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Published 7/3/2013 6:00:00 AM
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“The Mystery of Irma Vep” is a tale of murder, mystery and two actors taking on the role of eight different characters.

Rhett Luedtke, the director, said the performance is a Victorian murder mystery focusing on two recently married characters and an ex-wife who dies.

“We have two actors, both men,” he said. “They play all eight characters in the play. There’s a lot of cross-dressing.”

Luedtke said the play, written by Charles Ludlam, was written to be a piece of theater for Ludlam's Ridiculous Theatrical Company. The cross-dressing is supposed to add humor to the show.

The play was mainly written to see how fast two men could change between characters, Luedtke said. The longest costume and character change in the play is about thirty seconds and the shortest is around ten seconds.

These changes consist of complete changes from one Victorian-style costume to another, said Daniel Haley, one of the actors.

Luedtke said this brings up some challenges to the cast and crew. Instead of their normal number of technical and dress rehearsals, Luedtke had to schedule in twice as many to make sure opening night goes smoothly.

There are three wardrobe managers and each actor has a quick-change crew to help them get in and out of the costumes, Luedtke said.

Haley said he learned to trust his quick-change crew completely.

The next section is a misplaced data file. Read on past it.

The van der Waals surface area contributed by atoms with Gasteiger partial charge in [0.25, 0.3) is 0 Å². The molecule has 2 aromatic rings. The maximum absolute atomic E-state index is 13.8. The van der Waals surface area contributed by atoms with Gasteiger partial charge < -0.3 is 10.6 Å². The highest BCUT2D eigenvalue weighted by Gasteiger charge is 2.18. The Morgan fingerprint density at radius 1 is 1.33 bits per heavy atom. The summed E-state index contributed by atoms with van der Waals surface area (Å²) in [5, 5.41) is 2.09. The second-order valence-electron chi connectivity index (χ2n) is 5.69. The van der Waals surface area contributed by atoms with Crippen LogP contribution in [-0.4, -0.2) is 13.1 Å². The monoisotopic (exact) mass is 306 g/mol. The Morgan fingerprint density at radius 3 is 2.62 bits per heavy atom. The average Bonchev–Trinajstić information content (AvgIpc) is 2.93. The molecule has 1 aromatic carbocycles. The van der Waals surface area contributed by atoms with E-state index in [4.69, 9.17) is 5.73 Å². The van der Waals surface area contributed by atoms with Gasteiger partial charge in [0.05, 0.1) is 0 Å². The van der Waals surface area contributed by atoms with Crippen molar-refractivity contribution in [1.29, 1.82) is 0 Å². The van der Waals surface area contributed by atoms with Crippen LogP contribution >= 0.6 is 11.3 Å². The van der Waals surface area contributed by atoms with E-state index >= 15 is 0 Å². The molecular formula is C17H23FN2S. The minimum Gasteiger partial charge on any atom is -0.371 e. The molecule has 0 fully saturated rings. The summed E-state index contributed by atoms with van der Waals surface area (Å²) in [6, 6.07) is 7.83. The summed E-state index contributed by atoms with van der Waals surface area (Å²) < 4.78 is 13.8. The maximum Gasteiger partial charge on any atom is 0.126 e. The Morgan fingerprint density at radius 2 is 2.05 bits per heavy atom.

“You memorize who’s doing what, and you kind of give yourself over,” Haley said. “It’s kind of like a pit crew for NASCAR. They do everything, I just stand there.”

Cole Cook, the other actor for this performance, said they began working on lines for this show in May, a month before they started rehearsals.

“It took me about three and a half weeks to just memorize,"he said."And that was about five days a week for maybe five hours a day just memorizing."

Haley said they were given rehearsal costumes to help them remember which character they were playing at a given time. This was usually an article of clothing or a prop to help the actor orient themselves with who they were supposed to be.

Cook said the show pokes fun at gender, theater and society, among other things. The message of the show is accepting who we are, he said.

“In the end, (the characters) all in some way find satisfaction, except for our villain,” Luedtke said. “If you want to see actors at their best, come to this.”

The first showing will be at 7:30 p.m. on July 5 in the University of Idaho Hartung Theater. Tickets are $20 for adults, $15 for seniors and $10 for students and children under 12.


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